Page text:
It's been a long road downhill for Xilinx (XLNX). The pioneer of field-programmable gate arrays (FPGAs) -- a widely used circuit that can be reprogrammed post-manufacture -- got hit in 2019 as the trade war between the U.S. and China heated up. With the coming economic fallout from the coronavirus lockdown, the company's growth prospects for the immediate future look grim. Share value has been nearly cut in half from all-time highs reached early last year.
However, Xilinx is well-positioned to ride out the storm. Profit margins remain high even though sales have tumbled, and the balance sheet is in good shape. The stock can't yet be called a value play, but it's worth keeping an eye on as the global economic situation evolves in the coming months.
Transitioning from hardware to a tech platform
Field-programmable chips have been around since the 1980s when Xilinx introduced them, but the explosion in data-center construction and new telecom networks, and the tidal wave of connected things in recent years have been a boon for this type of semiconductor. However, as is common with all things manufacturing, the FPGA market leader has had some new challengers in recent years. Chip giant Intel (INTC 2.10%) purchased FPGA maker Altera back in 2015 and added Omnitek last year to its programmable segment. NVIDIA (NVDA 3.91%) and its graphics-processing units also compete with FPGAs for many of the same end-uses.
To combat the ever-present risk of getting commoditized, Xilinx has been investing in new applications for its chips, including data centers, 5G networks, AI, and connected devices. It has also been transitioning from a simple seller of hardware to a platform company -- a unified strategy that not only supplies chips but also developer kits and software to help speed up product application.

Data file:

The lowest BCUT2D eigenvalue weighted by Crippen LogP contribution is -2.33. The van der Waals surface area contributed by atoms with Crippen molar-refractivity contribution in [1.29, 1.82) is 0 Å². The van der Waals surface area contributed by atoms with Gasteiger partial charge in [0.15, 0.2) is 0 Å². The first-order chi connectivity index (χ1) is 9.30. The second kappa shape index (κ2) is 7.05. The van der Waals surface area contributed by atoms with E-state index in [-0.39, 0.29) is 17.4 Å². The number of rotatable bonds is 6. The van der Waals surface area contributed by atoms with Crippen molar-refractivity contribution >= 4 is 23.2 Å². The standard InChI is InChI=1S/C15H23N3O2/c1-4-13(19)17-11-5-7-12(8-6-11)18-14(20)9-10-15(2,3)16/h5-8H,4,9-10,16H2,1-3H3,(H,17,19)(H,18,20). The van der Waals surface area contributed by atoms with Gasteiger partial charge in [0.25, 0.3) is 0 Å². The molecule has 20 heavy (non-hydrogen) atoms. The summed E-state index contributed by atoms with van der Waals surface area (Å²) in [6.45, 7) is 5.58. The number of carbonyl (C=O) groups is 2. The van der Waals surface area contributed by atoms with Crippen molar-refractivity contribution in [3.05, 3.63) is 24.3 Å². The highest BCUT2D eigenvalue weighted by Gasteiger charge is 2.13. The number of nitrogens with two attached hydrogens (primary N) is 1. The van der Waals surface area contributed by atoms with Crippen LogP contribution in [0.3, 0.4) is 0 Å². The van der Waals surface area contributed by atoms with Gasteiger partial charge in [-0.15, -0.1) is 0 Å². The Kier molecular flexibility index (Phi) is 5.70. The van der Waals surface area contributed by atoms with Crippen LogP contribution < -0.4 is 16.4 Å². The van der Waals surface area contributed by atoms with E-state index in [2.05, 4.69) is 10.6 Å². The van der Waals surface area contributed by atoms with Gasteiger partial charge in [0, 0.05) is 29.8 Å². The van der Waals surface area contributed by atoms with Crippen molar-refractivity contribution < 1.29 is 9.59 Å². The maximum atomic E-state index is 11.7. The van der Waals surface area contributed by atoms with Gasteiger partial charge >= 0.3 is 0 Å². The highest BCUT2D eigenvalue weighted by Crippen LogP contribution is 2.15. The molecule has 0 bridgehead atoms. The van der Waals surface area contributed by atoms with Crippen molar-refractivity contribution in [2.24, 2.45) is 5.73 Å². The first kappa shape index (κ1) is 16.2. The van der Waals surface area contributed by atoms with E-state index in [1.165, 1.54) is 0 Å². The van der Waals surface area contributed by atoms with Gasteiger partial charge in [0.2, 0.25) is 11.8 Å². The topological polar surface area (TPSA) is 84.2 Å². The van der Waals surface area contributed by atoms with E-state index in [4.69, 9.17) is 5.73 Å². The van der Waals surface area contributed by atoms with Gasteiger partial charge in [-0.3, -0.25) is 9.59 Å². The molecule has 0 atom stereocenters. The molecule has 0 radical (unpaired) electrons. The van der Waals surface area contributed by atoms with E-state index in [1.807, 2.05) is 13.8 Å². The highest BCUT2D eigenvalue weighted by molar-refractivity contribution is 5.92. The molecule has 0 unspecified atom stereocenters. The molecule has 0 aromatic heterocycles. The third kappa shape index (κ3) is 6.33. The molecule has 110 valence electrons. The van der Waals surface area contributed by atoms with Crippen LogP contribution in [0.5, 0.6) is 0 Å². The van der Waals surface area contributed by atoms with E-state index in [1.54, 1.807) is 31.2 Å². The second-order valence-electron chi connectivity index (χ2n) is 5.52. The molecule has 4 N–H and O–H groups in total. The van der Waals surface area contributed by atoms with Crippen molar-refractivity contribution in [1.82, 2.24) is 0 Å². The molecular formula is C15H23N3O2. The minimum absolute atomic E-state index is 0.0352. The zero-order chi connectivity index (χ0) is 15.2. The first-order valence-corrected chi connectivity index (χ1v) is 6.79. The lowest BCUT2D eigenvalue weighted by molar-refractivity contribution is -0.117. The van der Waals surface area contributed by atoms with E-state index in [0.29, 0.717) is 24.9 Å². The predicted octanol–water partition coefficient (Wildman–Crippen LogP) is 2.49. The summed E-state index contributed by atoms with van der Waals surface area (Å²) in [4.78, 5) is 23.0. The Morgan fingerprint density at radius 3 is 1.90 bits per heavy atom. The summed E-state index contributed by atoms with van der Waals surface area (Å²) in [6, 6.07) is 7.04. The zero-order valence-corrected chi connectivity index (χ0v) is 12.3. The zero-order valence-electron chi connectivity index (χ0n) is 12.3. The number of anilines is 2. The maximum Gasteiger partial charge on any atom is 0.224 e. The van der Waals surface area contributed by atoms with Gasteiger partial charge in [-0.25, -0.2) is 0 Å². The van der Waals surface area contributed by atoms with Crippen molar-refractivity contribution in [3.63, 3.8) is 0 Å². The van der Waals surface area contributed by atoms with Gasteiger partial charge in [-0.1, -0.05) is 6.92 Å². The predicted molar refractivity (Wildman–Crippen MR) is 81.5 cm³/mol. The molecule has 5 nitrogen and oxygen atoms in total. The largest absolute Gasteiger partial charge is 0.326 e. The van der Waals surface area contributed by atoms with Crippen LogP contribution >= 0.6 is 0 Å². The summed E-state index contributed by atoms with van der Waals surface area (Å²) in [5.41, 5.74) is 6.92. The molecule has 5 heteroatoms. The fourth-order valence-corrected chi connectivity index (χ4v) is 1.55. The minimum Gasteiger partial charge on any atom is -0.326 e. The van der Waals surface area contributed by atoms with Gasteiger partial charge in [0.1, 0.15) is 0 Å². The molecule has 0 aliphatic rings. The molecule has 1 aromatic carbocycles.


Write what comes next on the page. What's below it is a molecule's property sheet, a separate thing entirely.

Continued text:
Though revenue has tumbled thanks to a recent slowdown in its network- and data-center buildout, Xilinx has been able to maintain high profit margins and is getting strong returns on its investments.
Ample cash and low debt
When the good times are rolling, it's easy to forget about the balance sheet and become hyper-focused on the income statement. In this regard, I'm guilty and have spent little time giving the rundown on the former. It's time to remedy that.
The good news is that Xilinx's balance sheet is solid. At the end of the calendar year 2019, the chipmaker had $2.43 billion in cash and equivalents (about two years worth of operating expenses) and only $1.25 billion in debt. With further uncertainty clouding Xilinx's immediate business prospects, the company at least has ample liquidity to fall back on. Paired with its strong profit margins, the FPGA maker should be just fine.
But then there's the issue of valuation. Shares trade for 19.8 times trailing 12-month free cash flow (money left after cash-operating and capital expenses). So it isn't exactly a hot deal after the precipitous fall in the market. However, valuation is driven by future potential, and the digital world is getting a big bump from the coronavirus lockdown. Cloud computing and connectivity were already fast-growing industries before the pandemic, so Xilinx should enjoy growth once more when the short-term situation normalizes.
Thus, Xilinx remains in my portfolio, and while I'm not currently buying, I will be closely watching when the chipmaker next reports earnings -- likely at the end of April or beginning of May.